Exploratorium

Exploratorium

It’s Wednesday. Does your week feel like it’s going on and on? Here’s a little sound visualization from Exploratorium scientist Ron Hipschman to match your mood. 

It’s Wednesday. Does your week feel like it’s going on and on? Here’s a little sound visualization from Exploratorium scientist Ron Hipschman to match your mood. 

beesandbombs:

movin dots

More balls, movement and patterns

beesandbombs:

movin dots

More balls, movement and patterns

(via techmattersyes)

angulargeometry:

Together We Are Stronger.

angulargeometry:

Together We Are Stronger.

(via mashable)

txchnologist:

To celebrate the 15th anniversary of NASA’s Chandra X-ray Observatory, four new images of supernova remnants are being released. These spectacular cosmic vistas are the glowing debris fields that were created when massive stars exploded at the ends of their lives.
Chandra, one of NASA’s current “Great Observatories,” along with the Hubble Space Telescope and Spitzer Space Telescope, is specially designed to detect X-ray emission from hot and energetic regions of the universe. It obits up to 86,500 miles above the Earth.
To celebrate Chandra’s 15th anniversary, four new images of supernova remnants – the Crab Nebula, Tycho, G292.0+1.8, and 3C58 – were released by the space agency. These supernova remnants are very hot and energetic and glow brightly in X-ray light, which allows Chandra to capture them in exquisite detail. See a larger version here.
Courtesy NASA.
Read More

txchnologist:

To celebrate the 15th anniversary of NASA’s Chandra X-ray Observatory, four new images of supernova remnants are being released. These spectacular cosmic vistas are the glowing debris fields that were created when massive stars exploded at the ends of their lives.

Chandra, one of NASA’s current “Great Observatories,” along with the Hubble Space Telescope and Spitzer Space Telescope, is specially designed to detect X-ray emission from hot and energetic regions of the universe. It obits up to 86,500 miles above the Earth.

To celebrate Chandra’s 15th anniversary, four new images of supernova remnants – the Crab Nebula, Tycho, G292.0+1.8, and 3C58 – were released by the space agency. These supernova remnants are very hot and energetic and glow brightly in X-ray light, which allows Chandra to capture them in exquisite detail. See a larger version here.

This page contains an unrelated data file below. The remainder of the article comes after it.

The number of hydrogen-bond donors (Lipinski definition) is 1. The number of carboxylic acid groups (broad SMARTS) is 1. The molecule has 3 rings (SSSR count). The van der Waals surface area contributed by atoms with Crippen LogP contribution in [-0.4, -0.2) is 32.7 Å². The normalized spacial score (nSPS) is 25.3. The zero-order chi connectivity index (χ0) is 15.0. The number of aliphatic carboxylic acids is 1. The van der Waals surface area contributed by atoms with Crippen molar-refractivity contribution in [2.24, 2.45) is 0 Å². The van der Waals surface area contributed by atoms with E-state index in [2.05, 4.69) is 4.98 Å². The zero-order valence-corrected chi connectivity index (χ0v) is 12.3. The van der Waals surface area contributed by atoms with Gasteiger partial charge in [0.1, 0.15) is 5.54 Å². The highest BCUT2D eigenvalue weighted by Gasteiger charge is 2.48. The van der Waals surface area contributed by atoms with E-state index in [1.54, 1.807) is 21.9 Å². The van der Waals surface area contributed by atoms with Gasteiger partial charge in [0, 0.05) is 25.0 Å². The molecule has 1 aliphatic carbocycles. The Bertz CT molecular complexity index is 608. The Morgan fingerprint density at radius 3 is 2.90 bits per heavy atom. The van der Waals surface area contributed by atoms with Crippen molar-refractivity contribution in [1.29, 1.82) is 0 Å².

Courtesy NASA.

Read More

(via science-junkie)

Take a close look at some funky fungi. Recently MycoWorks shared their mycelium-driven sustainable design solutions on our Pier 15 Plaza. 
Mycotecture, a term coined by Philip Ross in 2007, is architecture grown from mushroom mycelium - the vegetative part fungus, sometimes underground and unseen. Similar to synthetic open-cell foams such as polystyrene, Mycelium materials are compostable and can serve carbon-sequestering. Myco-Works is developing ”standards for mycelium composites and their application as energy- and cost-efficient alternatives to synthetic polymer materials.”
Take a close look at some funky fungi. Recently MycoWorks shared their mycelium-driven sustainable design solutions on our Pier 15 Plaza. 
Mycotecture, a term coined by Philip Ross in 2007, is architecture grown from mushroom mycelium - the vegetative part fungus, sometimes underground and unseen. Similar to synthetic open-cell foams such as polystyrene, Mycelium materials are compostable and can serve carbon-sequestering. Myco-Works is developing ”standards for mycelium composites and their application as energy- and cost-efficient alternatives to synthetic polymer materials.”
Take a close look at some funky fungi. Recently MycoWorks shared their mycelium-driven sustainable design solutions on our Pier 15 Plaza. 
Mycotecture, a term coined by Philip Ross in 2007, is architecture grown from mushroom mycelium - the vegetative part fungus, sometimes underground and unseen. Similar to synthetic open-cell foams such as polystyrene, Mycelium materials are compostable and can serve carbon-sequestering. Myco-Works is developing ”standards for mycelium composites and their application as energy- and cost-efficient alternatives to synthetic polymer materials.”
Take a close look at some funky fungi. Recently MycoWorks shared their mycelium-driven sustainable design solutions on our Pier 15 Plaza. 
Mycotecture, a term coined by Philip Ross in 2007, is architecture grown from mushroom mycelium - the vegetative part fungus, sometimes underground and unseen. Similar to synthetic open-cell foams such as polystyrene, Mycelium materials are compostable and can serve carbon-sequestering. Myco-Works is developing ”standards for mycelium composites and their application as energy- and cost-efficient alternatives to synthetic polymer materials.”
Take a close look at some funky fungi. Recently MycoWorks shared their mycelium-driven sustainable design solutions on our Pier 15 Plaza.